Money Laundering Scandal At Australia's Largest Bank Triggers Another Call For Ban On Cash

Authored by Mike Shedlock via,

Ian Narev, the CEO of Commonwealth Bank of Australia (CBA), the nation’s largest bank is set to step down amid money laundering charges.

Money laundering is big business in Australia because regulations do not cover lawyers, real estate agents, accountants, and CEOs ignoring warnings from police.

Despite the obvious problem, it’s cash itself that gets the blame.

There are several stories here buts let’s start with Australia’s Biggest Bank Says CEO Will Retire Amid Money-Laundering Scandal.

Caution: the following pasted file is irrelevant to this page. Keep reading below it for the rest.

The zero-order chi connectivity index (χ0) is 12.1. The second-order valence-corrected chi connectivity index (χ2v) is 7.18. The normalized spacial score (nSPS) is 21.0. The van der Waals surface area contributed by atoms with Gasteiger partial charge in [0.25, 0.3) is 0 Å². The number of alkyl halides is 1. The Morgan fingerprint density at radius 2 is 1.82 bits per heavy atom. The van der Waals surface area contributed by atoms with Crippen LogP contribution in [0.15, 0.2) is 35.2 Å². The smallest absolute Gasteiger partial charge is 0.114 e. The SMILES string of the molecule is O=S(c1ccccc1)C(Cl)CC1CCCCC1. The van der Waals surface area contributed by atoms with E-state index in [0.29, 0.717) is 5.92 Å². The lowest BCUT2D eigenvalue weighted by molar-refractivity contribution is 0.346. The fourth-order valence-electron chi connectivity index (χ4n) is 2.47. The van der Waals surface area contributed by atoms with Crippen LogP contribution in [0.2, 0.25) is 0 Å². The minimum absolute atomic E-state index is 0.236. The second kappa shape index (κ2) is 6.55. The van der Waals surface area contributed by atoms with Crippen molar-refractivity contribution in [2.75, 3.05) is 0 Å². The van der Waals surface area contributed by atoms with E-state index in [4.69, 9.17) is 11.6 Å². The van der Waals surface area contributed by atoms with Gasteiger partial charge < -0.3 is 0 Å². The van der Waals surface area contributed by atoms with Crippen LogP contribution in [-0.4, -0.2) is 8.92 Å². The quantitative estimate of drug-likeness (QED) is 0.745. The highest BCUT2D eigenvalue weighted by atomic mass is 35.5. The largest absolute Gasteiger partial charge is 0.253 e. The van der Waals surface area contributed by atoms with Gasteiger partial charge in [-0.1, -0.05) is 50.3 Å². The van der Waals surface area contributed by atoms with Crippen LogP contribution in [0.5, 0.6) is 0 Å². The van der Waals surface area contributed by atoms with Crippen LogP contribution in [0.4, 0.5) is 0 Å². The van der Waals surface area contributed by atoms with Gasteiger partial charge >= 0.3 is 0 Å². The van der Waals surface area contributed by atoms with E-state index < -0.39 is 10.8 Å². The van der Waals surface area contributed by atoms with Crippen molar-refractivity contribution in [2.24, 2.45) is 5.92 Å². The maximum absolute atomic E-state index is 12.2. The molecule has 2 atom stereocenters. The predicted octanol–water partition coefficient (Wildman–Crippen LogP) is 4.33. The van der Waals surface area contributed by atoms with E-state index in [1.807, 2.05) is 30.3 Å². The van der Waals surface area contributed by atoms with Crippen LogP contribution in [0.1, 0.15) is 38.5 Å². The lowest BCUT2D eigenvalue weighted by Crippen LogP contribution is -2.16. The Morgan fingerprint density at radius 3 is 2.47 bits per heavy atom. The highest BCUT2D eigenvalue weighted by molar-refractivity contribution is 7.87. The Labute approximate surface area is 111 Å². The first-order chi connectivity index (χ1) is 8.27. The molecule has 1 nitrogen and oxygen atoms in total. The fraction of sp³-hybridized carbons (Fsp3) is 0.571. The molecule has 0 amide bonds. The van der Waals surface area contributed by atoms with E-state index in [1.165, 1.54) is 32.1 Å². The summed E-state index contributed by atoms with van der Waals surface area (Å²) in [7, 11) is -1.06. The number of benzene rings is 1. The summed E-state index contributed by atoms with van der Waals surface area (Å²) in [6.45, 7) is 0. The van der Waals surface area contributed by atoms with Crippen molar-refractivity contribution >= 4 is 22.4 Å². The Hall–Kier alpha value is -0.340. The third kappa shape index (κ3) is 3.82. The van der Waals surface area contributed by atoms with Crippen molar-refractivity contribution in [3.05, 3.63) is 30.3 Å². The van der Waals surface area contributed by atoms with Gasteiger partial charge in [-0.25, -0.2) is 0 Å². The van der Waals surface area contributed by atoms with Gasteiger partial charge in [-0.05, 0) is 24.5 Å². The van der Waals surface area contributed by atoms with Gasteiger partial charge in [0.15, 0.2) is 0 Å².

Commonwealth Bank of Australia Chief Executive Officer Ian Narev will step down by the end of June 2018 as the nation’s largest lender seeks to mitigate the fallout from a money-laundering scandal.


Pressure is building on Commonwealth Bank amid allegations by the nation’s financial crimes agency that drug syndicates used its network of deposit machines to launder cash, despite warnings from police. The nation’s securities regulator opened its own inquiry last week and the governor of the central bank called for accountability in the banking industry, which is beset by a string of scandals.


Narev, 50, has presided over a market-topping stock price since he took the helm at the start of December 2011. Last week, he delivered the lender’s eighth consecutive record profit.